Well, you should! Because it could be killing your camera!
If you like to mix old and new technologies, you may want to put that 1980's vinatge camera flash unit on your 1990's vintage camera or even on spanking new digicam. Well, before you do, you need to know the trigger voltage of your flash. If you disregard, you may fry your modern camera leading to an expensive repair.
In this Instructable, we will learn how to measure the trigger voltage of your "hot shoe" flash unit and determine if may damage your sophisticated camera.
Step 1: Why Should I Care?
What is trigger voltage? This is the voltage applied to the gas in the flash tube that ionizes that gas. Once ionized, the gas is able to conduct electricity and an incredible amount of electricity is discharged from the main flash capacitor into the gas tube producing a large amount of light. This light exposes Grandma Sue with exactly the correct amount of light to produce a great picture.
Why is high trigger voltage bad? Well, it is not bad intrinsically...the flash really does not care what voltage it is triggered at as long as it does the job of ionizing the gas. The bad part comes comes from how the flash is triggered. Mechanical systems simply close the circuit on the flash mechanically. Modern cameras will close the circuit through electrical means. If the voltage is too great, some will leak into the camera's circuitry and potentially damage electrical components. This damage may happen gradually and you camera may function for a while using the high voltage flash and suddenly die. Another failure mode is when the electricity arcs across the contact gap and erodes the contact or produces insulating products that cause the contact to fail.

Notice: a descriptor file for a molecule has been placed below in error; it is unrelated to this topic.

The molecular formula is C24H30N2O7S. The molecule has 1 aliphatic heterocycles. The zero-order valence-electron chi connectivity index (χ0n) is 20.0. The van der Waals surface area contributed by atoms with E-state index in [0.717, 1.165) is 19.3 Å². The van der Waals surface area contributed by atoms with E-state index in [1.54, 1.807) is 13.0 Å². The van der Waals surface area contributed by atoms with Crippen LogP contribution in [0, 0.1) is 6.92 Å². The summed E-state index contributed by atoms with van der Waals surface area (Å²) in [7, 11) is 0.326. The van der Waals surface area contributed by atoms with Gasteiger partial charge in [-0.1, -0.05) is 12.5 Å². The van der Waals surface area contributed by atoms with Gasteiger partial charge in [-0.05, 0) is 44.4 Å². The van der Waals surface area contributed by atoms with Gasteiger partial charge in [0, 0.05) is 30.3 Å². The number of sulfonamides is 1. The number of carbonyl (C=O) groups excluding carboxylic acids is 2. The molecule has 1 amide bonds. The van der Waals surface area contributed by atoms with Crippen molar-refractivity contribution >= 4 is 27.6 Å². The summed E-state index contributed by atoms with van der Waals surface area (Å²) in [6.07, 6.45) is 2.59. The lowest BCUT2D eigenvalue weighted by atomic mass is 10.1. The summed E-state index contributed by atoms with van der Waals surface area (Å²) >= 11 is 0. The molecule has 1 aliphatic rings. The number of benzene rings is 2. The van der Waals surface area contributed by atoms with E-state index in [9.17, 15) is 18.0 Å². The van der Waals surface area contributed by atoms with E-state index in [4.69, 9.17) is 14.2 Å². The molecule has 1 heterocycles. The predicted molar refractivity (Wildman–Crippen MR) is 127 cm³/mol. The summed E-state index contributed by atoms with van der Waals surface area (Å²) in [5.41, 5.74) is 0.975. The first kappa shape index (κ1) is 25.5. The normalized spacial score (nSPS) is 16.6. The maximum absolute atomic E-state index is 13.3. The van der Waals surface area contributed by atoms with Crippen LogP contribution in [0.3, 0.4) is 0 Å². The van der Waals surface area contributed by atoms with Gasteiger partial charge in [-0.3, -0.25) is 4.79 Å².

How much is too much trigger voltage? For modern cameras, 6v or less is generally considered safe. 6v to 25v is a gray area that may or may not be safe for your camera depending on the make and model.
How do I tell if my camera is, "modern?" If your camera is digital, it is modern for the sake of this Instructable. For film cameras, it gets a little tricky. Going by manufacture date, cameras built before 1990 are probably more mechanical and should be safe with high trigger voltages. Any camera built after 1990 should be considered modern.